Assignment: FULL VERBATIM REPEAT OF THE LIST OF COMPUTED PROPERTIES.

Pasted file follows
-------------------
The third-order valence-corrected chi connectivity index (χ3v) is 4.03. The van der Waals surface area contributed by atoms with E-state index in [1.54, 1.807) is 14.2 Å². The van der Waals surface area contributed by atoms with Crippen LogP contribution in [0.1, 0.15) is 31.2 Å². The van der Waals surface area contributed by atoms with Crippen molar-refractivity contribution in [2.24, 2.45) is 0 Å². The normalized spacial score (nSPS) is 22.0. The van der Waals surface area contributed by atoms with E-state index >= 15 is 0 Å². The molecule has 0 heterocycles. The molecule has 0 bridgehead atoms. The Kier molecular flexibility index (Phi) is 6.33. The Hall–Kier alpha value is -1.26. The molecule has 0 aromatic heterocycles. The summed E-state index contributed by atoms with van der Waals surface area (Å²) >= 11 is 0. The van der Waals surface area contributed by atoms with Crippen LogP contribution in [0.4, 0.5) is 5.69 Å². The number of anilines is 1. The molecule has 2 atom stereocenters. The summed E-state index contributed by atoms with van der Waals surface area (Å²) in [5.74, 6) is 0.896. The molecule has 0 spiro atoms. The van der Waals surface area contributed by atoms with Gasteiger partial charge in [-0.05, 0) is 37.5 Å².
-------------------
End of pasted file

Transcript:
The third-order valence-corrected chi connectivity index (χ3v) is 4.03. The van der Waals surface area contributed by atoms with E-state index in [1.54, 1.807) is 14.2 Å². The van der Waals surface area contributed by atoms with Crippen LogP contribution in [0.1, 0.15) is 31.2 Å². The van der Waals surface area contributed by atoms with Crippen molar-refractivity contribution in [2.24, 2.45) is 0 Å². The normalized spacial score (nSPS) is 22.0. The van der Waals surface area contributed by atoms with E-state index >= 15 is 0 Å². The molecule has 0 heterocycles. The molecule has 0 bridgehead atoms. The Kier molecular flexibility index (Phi) is 6.33. The Hall–Kier alpha value is -1.26. The molecule has 0 aromatic heterocycles. The summed E-state index contributed by atoms with van der Waals surface area (Å²) >= 11 is 0. The van der Waals surface area contributed by atoms with Crippen LogP contribution in [0.4, 0.5) is 5.69 Å². The number of anilines is 1. The molecule has 2 atom stereocenters. The summed E-state index contributed by atoms with van der Waals surface area (Å²) in [5.74, 6) is 0.896. The molecule has 0 spiro atoms. The van der Waals surface area contributed by atoms with Gasteiger partial charge in [-0.05, 0) is 37.5 Å².